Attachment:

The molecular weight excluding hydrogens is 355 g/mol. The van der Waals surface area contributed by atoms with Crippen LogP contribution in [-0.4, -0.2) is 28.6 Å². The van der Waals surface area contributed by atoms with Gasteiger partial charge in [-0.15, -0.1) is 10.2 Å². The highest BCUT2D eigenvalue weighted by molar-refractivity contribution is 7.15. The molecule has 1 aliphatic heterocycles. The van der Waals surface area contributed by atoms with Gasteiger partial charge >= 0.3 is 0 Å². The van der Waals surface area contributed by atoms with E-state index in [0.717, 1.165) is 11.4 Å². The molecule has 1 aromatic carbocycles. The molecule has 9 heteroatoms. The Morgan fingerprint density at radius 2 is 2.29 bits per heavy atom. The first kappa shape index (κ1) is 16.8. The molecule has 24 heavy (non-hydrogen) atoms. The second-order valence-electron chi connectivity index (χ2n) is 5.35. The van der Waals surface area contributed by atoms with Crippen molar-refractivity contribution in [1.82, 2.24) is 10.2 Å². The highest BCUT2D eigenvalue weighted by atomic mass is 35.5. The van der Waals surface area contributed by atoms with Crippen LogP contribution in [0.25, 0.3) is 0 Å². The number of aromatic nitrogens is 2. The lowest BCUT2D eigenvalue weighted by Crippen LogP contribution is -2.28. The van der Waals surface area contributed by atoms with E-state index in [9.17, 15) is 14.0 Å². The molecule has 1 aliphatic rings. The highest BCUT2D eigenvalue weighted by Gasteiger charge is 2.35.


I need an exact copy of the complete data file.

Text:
The molecular weight excluding hydrogens is 355 g/mol. The van der Waals surface area contributed by atoms with Crippen LogP contribution in [-0.4, -0.2) is 28.6 Å². The van der Waals surface area contributed by atoms with Gasteiger partial charge in [-0.15, -0.1) is 10.2 Å². The highest BCUT2D eigenvalue weighted by molar-refractivity contribution is 7.15. The molecule has 1 aliphatic heterocycles. The van der Waals surface area contributed by atoms with Gasteiger partial charge >= 0.3 is 0 Å². The van der Waals surface area contributed by atoms with E-state index in [0.717, 1.165) is 11.4 Å². The molecule has 1 aromatic carbocycles. The molecule has 9 heteroatoms. The Morgan fingerprint density at radius 2 is 2.29 bits per heavy atom. The first kappa shape index (κ1) is 16.8. The molecule has 24 heavy (non-hydrogen) atoms. The second-order valence-electron chi connectivity index (χ2n) is 5.35. The van der Waals surface area contributed by atoms with Crippen molar-refractivity contribution in [1.82, 2.24) is 10.2 Å². The highest BCUT2D eigenvalue weighted by atomic mass is 35.5. The van der Waals surface area contributed by atoms with Crippen LogP contribution in [0.25, 0.3) is 0 Å². The number of aromatic nitrogens is 2. The lowest BCUT2D eigenvalue weighted by Crippen LogP contribution is -2.28. The van der Waals surface area contributed by atoms with E-state index in [9.17, 15) is 14.0 Å². The molecule has 1 aliphatic rings. The highest BCUT2D eigenvalue weighted by Gasteiger charge is 2.35.